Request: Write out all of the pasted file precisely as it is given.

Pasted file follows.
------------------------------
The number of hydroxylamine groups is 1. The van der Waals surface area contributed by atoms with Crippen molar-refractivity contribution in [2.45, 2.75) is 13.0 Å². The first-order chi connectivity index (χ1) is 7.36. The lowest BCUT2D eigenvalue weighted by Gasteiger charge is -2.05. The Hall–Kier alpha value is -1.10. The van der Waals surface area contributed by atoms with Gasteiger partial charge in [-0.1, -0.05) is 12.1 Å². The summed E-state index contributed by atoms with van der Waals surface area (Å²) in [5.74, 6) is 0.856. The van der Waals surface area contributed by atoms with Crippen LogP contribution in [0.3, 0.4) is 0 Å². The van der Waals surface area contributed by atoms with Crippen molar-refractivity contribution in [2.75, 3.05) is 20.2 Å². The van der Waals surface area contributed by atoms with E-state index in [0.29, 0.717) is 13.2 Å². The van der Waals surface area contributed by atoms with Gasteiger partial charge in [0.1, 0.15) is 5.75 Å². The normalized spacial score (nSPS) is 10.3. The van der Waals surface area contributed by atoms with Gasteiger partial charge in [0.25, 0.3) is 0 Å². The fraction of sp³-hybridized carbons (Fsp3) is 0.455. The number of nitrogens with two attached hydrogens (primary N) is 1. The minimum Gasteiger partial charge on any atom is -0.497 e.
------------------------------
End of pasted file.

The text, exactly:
The number of hydroxylamine groups is 1. The van der Waals surface area contributed by atoms with Crippen molar-refractivity contribution in [2.45, 2.75) is 13.0 Å². The first-order chi connectivity index (χ1) is 7.36. The lowest BCUT2D eigenvalue weighted by Gasteiger charge is -2.05. The Hall–Kier alpha value is -1.10. The van der Waals surface area contributed by atoms with Gasteiger partial charge in [-0.1, -0.05) is 12.1 Å². The summed E-state index contributed by atoms with van der Waals surface area (Å²) in [5.74, 6) is 0.856. The van der Waals surface area contributed by atoms with Crippen LogP contribution in [0.3, 0.4) is 0 Å². The van der Waals surface area contributed by atoms with Crippen molar-refractivity contribution in [2.75, 3.05) is 20.2 Å². The van der Waals surface area contributed by atoms with E-state index in [0.29, 0.717) is 13.2 Å². The van der Waals surface area contributed by atoms with Gasteiger partial charge in [0.1, 0.15) is 5.75 Å². The normalized spacial score (nSPS) is 10.3. The van der Waals surface area contributed by atoms with Gasteiger partial charge in [0.25, 0.3) is 0 Å². The fraction of sp³-hybridized carbons (Fsp3) is 0.455. The number of nitrogens with two attached hydrogens (primary N) is 1. The minimum Gasteiger partial charge on any atom is -0.497 e.